by Gwendolyn Anderson
“You shall make a veil woven of blue, purple, and scarlet thread…Exodus 26:31a
Life is colorful – both figuratively and literally. God created so many beautiful colors and He wants us to enjoy them in our clothing – both wearing them and showing them off at the same time for others to enjoy.
And if God loves color, He must really love tie dye. Of course, for most, tie dye conjures up images of hippies from the 60s and 70s, beatniks, peace sign and VW vans. Tie dye did rise to popularity in our culture with the hippie movement, but long before that, it was popular in Japan, India, West Africa and Thailand. Some even believe the Joseph’s coat of many colors was tie dyed! Ancient peoples used berries and roots to make the color dyes. Just like other good things that our culture can ruin for us, we should stand up and reclaim the beauty of tie dye for God’s glory.
A few days ago, on Easter, my family and I were dying eggs in preparation for an Easter egg hunt. I noticed that my pinky finger was turning into a purply finger because of the egg dyes and that gave me an idea. Just the day before, I had decided to give away a plain white shirt that I really just didn’t like. The shirt came to mind and I went and gathered it and some white socks, a baby onesie and even a plain white bra and went tie dye crazy with the left over egg dye.
Everything turned out really well, but when I put the clothes in the dryer, the colors sort of spread out and oozed into each other. The colors faded a little too. I’m convinced that there must be a way to use those egg dyes to get some quality tie dyed clothes though and so I’m going to go shopping in the clearance cart and pop a dollar on about four egg dye kits (marked 80% off a few days after Easter), and I’m going to keep working at this until I have no more white clothes, or I get it right, whichever comes first. I’m not obsessed, it’s just plain fun!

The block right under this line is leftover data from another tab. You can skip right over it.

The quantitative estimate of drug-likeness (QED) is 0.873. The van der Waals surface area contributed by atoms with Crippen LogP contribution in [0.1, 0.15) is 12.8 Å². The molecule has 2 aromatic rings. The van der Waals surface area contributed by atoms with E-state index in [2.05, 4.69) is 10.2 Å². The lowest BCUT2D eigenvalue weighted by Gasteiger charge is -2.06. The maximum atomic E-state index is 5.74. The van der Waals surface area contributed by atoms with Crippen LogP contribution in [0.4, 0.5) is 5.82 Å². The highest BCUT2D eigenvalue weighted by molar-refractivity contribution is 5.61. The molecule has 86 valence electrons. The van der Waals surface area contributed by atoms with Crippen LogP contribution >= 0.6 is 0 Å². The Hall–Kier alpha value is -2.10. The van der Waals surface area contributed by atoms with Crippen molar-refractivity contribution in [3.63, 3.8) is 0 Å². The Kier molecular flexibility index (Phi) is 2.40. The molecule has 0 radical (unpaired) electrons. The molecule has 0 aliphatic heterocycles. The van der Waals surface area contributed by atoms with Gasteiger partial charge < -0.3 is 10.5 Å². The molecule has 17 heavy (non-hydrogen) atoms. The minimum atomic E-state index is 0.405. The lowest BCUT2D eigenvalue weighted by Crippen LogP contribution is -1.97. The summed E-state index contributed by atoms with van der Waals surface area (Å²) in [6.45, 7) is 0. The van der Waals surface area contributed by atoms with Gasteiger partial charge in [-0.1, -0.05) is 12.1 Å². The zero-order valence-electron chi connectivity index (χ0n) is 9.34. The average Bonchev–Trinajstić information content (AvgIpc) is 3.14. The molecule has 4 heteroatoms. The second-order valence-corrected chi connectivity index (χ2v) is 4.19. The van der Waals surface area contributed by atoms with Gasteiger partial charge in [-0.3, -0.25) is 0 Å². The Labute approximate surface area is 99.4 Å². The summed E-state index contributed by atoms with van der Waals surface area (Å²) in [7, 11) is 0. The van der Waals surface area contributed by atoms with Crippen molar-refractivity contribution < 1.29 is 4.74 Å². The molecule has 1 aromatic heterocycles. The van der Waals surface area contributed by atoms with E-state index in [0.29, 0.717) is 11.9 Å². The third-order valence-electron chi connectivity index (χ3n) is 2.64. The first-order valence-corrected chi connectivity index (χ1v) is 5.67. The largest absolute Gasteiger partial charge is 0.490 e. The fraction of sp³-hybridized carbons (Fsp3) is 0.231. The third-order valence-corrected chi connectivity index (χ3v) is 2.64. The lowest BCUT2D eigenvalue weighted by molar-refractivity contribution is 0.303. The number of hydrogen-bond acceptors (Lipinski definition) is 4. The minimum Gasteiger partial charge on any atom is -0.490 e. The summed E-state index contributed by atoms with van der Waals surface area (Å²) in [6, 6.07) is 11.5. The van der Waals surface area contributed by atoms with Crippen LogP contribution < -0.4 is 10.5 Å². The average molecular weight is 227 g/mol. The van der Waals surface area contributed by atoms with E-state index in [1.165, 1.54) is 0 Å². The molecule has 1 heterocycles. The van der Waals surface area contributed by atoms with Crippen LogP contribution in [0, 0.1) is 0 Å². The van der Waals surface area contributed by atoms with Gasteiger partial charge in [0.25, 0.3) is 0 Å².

Basically, if you have some white clothes and a quarter, you can try this at home. Rubber bands are also called for in most instructions, but you can improvise with sting or a hair tie if you haven’t made a habit of collecting the rubber band off of the newspaper or celery or mail (that’s where I get mine). However, if you’re a little more of a perfectionist, you might want to purchase a tie dye kit in a craft store like Hobby Lobby, or you can even find them in some Wal-Marts. Or you can use RIT dyes, which are in the laundry section of the grocery store. A couple of those boxes will tie dye your bed sheets, towels, t-shirts and curtains if you want! As for the “how-to,” just Google it. There are YouTube videos with friendly folks who walk you through step by step, About.com has a nice section with photos for each step of the process. And if you want to keep it real simple, try some kids crafts sites, like kinderart.com. C’mon if a four- year-old can do it, this can not be that hard!
Once you get the kinks worked out of your tie dye technique, think about how you can share the color and share the fun with others. Have a tie-dye party with friends. Volunteer at a church social to work with kids to make some tie-dye handkerchiefs or socks. Or if you get really good, why not look for white shirts in their last phases of markdown at places like Dollar General or Fred’s or other discount stores where you can pick them up for as little as $2-$3 dollars when the store is ready to clear them out, and then with a few boxes of RIT dye, you can turn the whole batch of shirts into a cash crop at the next church bizarre, garage sale or your local clothing consignment shop. Create a custom branding tag and you’re in business! OK, it’s not going to pay the rent, but every little bit helps when you’re on your own.